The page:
In a lot of online business situations, email is the lifeline between you and your customers and suppliers.
You don’t have face-to-face contact and you may never converse over the phone.
Since your emails are so important, so critical to your communication with both customers and vendors in the business world, it is very smart to pay particular attention to both the substance and presentation of your emails.
All of us get in the habit of becoming lax in the business “chores” that are commonplace and routine. Email is no different.
If you don’t make a conscious effort to watch what you’re doing, you may open yourself up to critical errors, costly mistakes, fouled up orders, or at the very least, being grossly misunderstood in your communication.
I liken sloppy and haphazard emailing to serving a bowl of soup to your guest and realizing that there are several nasty looking flies floating around on the surface inside the bowl.
All of a sudden, the whole meal becomes a lot less appetizing and your guest will probably go elsewhere to dine.
Certainly mistakes and foul-ups happen regularly in business; but sloppiness and errors that could have been easily fixed ahead of time will tend to brand your business as unprofessional, and uncaring (since you didn’t even check your message before you sent it.)
Who wants to deal with a business that could conceivably be sloppy and nonchalant about its products, customer service, handling of your credit card information, or on-time delivery?
Here are the most common mistakes I’ve seen in business email messages that could easily have been avoided had the sender taken a little extra time to think about and compose the message and check it over before sending:
1. The email doesn’t identify the sender.
Some businesses will not even open emails they can’t identify.
With all the spam and security issues that abound on the Internet today, it’s no wonder only a fraction of the emails sent ever get opened.
Also, it would be good for your company to decide upon a particular name that you consistently use in the “From” field on all your communications.
Your customers will learn to recognize and watch for that name and may even “white list” your company for future communications if you ask them.
2. The subject line needs to be completed, be highly descriptive of the message’s content, and should be interesting.
A lot of spammers choose not to use a subject line in hopes of tricking the reader into opening the message just to see what it’s about.
So don’t give your email the appearance of spam – you should do everything you can to make the choice to open the email a safe one for the receiver.
3. The graphics (if HTML email) should load and be displayed quickly.
Use small graphics files and web safe colors if possible.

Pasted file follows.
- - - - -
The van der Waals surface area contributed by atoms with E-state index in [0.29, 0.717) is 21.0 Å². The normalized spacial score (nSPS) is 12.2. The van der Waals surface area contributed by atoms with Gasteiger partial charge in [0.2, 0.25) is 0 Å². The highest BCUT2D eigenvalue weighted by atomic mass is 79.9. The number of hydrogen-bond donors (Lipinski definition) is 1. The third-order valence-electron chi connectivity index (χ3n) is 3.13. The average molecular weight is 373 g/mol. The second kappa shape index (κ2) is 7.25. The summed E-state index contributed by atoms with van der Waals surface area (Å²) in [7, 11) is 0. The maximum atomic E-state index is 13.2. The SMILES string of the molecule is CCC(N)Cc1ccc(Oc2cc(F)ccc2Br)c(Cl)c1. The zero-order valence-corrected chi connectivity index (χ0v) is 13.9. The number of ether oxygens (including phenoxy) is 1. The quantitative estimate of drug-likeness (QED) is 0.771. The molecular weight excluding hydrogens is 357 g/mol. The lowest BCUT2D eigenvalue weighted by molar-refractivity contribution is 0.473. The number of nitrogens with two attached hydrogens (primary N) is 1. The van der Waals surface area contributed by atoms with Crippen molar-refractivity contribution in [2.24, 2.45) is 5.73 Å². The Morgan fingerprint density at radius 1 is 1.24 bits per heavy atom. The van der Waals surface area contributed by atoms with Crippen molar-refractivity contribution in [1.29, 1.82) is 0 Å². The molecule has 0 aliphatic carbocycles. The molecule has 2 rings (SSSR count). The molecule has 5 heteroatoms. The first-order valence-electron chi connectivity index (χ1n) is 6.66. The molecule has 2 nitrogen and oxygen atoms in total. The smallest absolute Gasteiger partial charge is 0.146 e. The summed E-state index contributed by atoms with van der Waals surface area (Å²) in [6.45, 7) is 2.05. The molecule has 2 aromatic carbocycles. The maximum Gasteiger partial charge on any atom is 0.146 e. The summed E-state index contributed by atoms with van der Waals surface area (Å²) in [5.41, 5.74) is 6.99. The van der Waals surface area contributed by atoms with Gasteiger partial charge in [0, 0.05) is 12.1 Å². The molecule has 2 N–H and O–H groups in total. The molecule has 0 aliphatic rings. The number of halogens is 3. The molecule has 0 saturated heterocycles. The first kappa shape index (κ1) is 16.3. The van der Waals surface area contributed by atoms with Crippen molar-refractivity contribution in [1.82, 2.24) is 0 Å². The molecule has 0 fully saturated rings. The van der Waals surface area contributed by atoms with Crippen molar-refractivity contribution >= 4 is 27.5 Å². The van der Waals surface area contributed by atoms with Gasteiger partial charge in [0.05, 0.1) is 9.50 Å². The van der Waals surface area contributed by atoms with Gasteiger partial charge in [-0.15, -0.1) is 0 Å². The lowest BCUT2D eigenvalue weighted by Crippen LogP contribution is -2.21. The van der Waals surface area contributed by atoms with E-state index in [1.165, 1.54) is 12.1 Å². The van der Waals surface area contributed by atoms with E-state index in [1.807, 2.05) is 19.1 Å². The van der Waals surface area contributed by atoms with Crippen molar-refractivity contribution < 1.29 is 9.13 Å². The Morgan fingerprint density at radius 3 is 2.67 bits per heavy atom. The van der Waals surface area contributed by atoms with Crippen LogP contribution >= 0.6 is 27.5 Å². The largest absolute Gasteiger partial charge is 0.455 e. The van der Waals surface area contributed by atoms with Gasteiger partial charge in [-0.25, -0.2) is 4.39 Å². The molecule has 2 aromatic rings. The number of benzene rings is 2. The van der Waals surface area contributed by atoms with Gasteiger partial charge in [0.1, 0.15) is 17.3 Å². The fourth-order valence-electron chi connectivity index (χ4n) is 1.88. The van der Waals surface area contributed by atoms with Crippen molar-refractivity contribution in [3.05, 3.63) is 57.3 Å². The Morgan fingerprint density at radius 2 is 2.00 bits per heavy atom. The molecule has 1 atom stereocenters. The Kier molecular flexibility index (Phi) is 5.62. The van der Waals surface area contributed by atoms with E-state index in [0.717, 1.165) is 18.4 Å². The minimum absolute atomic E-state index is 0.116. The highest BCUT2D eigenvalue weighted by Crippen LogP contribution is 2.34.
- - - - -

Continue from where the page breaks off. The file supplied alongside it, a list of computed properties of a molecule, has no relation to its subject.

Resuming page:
Constantly watch to see that you don’t send broken links.
Usually problems result when a business fails to review and test an email prior to sending it out.
4. Have you checked the message to see that it has a logical flow and a precise “call to action” or outcome that is clearly stated?
Often the best emails are the ones that are straightforward, simply stated, and tell your customers or vendors exactly the action you are hoping to have them complete.
5. Have you correctly listed your contact information?
An important part of the call to action is to provide the details of how you’d like the receiver to make contact or follow up with you.
Email addresses are unforgiving – if you make just one little mistake, you will probably not receive the follow-up action or information you’re hoping to get.
6. Have you properly formatted the message and proofread it for spelling, grammatical and content errors?
Sure, it takes a little extra time to check your work and be sure that it’s presentable.
It may even be worth your while to have someone else review your work – a fresh set of eyes will catch a lot of errors that you won’t.
7. Sometimes business emails get lost in the shuffle of corporate bureaucracy.
It’s not so much a problem if you’re communicating with another small business, but often you might need to communicate with a large supplier, service provider, or government agency.
Make sure you have the proper person and address before you send your email.
Forwarded or printed and delivered emails have a curious habit of turning up “missing in action” and you may never know what really happened to your message.
There are other things to watch in your email sending or replying.
In most cases, you will be happy with your emails if you make the effort to pay attention to the little details and check your message over prior to hitting the “SEND” button.
To your online business success,